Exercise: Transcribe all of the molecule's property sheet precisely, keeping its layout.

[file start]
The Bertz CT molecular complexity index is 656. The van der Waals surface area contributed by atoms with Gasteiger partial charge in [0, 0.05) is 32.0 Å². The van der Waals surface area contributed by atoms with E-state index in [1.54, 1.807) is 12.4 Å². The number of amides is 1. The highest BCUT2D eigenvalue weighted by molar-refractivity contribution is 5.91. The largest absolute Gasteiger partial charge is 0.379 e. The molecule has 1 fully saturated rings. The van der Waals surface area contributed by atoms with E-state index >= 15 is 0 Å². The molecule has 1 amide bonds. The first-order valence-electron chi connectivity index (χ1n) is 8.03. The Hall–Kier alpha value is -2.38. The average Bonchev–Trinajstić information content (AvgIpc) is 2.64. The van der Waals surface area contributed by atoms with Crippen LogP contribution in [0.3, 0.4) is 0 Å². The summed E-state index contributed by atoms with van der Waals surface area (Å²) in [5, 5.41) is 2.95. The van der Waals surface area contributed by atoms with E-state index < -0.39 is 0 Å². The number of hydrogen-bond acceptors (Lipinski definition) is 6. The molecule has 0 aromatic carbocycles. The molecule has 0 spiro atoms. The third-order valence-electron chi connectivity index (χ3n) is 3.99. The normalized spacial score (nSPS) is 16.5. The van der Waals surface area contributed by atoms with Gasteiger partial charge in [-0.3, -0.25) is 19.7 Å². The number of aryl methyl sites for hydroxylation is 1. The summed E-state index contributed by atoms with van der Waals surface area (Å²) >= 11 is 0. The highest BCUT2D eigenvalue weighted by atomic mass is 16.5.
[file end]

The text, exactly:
The Bertz CT molecular complexity index is 656. The van der Waals surface area contributed by atoms with Gasteiger partial charge in [0, 0.05) is 32.0 Å². The van der Waals surface area contributed by atoms with E-state index in [1.54, 1.807) is 12.4 Å². The number of amides is 1. The highest BCUT2D eigenvalue weighted by molar-refractivity contribution is 5.91. The largest absolute Gasteiger partial charge is 0.379 e. The molecule has 1 fully saturated rings. The van der Waals surface area contributed by atoms with E-state index >= 15 is 0 Å². The molecule has 1 amide bonds. The first-order valence-electron chi connectivity index (χ1n) is 8.03. The Hall–Kier alpha value is -2.38. The average Bonchev–Trinajstić information content (AvgIpc) is 2.64. The van der Waals surface area contributed by atoms with Crippen LogP contribution in [0.3, 0.4) is 0 Å². The summed E-state index contributed by atoms with van der Waals surface area (Å²) in [5, 5.41) is 2.95. The van der Waals surface area contributed by atoms with E-state index < -0.39 is 0 Å². The number of hydrogen-bond acceptors (Lipinski definition) is 6. The molecule has 0 aromatic carbocycles. The molecule has 0 spiro atoms. The third-order valence-electron chi connectivity index (χ3n) is 3.99. The normalized spacial score (nSPS) is 16.5. The van der Waals surface area contributed by atoms with Gasteiger partial charge in [-0.3, -0.25) is 19.7 Å². The number of aryl methyl sites for hydroxylation is 1. The summed E-state index contributed by atoms with van der Waals surface area (Å²) >= 11 is 0. The highest BCUT2D eigenvalue weighted by atomic mass is 16.5.